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Changes coming to ad valorem
Elimination of 'birthday tax' set for March
Tax WEB 1
Brett Rudow, center, shows a car to Erik, left, and Ryan Miller at Andean Chevrolet. Changes to the state’s ad valorem tax will take effect March 1. - photo by Autumn Vetter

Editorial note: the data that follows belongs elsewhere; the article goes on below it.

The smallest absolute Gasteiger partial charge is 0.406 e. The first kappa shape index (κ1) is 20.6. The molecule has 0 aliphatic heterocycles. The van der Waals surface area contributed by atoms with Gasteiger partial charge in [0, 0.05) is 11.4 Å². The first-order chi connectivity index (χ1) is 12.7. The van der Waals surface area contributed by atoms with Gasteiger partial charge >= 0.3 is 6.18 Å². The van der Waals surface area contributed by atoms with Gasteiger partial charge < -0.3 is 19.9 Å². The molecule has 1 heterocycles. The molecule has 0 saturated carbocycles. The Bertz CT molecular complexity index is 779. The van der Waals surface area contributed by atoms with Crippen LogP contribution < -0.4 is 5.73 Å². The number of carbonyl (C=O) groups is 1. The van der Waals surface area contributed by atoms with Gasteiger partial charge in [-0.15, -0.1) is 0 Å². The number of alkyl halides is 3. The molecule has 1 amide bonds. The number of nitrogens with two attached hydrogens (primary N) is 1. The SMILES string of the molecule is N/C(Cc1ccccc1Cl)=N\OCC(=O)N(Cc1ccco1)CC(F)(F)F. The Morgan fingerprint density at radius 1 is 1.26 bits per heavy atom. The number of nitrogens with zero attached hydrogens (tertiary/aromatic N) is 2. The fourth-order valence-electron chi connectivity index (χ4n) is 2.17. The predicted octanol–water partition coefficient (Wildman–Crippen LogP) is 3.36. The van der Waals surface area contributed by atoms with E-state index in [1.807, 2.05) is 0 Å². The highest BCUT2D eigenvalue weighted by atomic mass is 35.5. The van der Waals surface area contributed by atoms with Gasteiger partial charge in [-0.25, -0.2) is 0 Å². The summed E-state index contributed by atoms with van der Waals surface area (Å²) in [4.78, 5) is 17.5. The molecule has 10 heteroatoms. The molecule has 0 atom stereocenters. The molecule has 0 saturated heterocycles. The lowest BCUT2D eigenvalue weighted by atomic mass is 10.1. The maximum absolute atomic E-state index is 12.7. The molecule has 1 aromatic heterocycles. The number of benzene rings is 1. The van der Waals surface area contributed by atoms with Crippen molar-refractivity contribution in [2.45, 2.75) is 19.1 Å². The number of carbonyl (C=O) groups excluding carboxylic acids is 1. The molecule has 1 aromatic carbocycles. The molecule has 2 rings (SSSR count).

There are a few details still to be fine-tuned before Georgia’s new ad-valorem tax rules take effect. If all goes according to plan, though, the changes likely will eliminate the annual car tax for those who buy a vehicle after March 1.District 23 state Rep. Mark Hamilton said the annual ad valorem levy car owners must pay on or before their birthday is “the most despised tax that we have.”“Once we get this started, this will be a much easier, simpler and less expensive way to implement the tax,” Hamilton said.His fellow Republican colleague from Cumming, District 27 state Sen. Jack Murphy, said car owners soon will be “done with” the so-called birthday tax.“You don’t have to worry about it every year,” he said. “Plus it’s going to make it a lot less complicated when you’re talking about keeping up with all these birthday taxes being received at certain times of the year on certain birthdays.“Local governments are guaranteed by a formula that they’ll receive a certain amount of reimbursement to cover what they were receiving under the old birthday tax … [but] they lose a little bit of the guarantee every year.”Here’s how the new system will work: When a person goes to a dealership and buys a new or used vehicle, there will no longer be a state or local sales tax charge.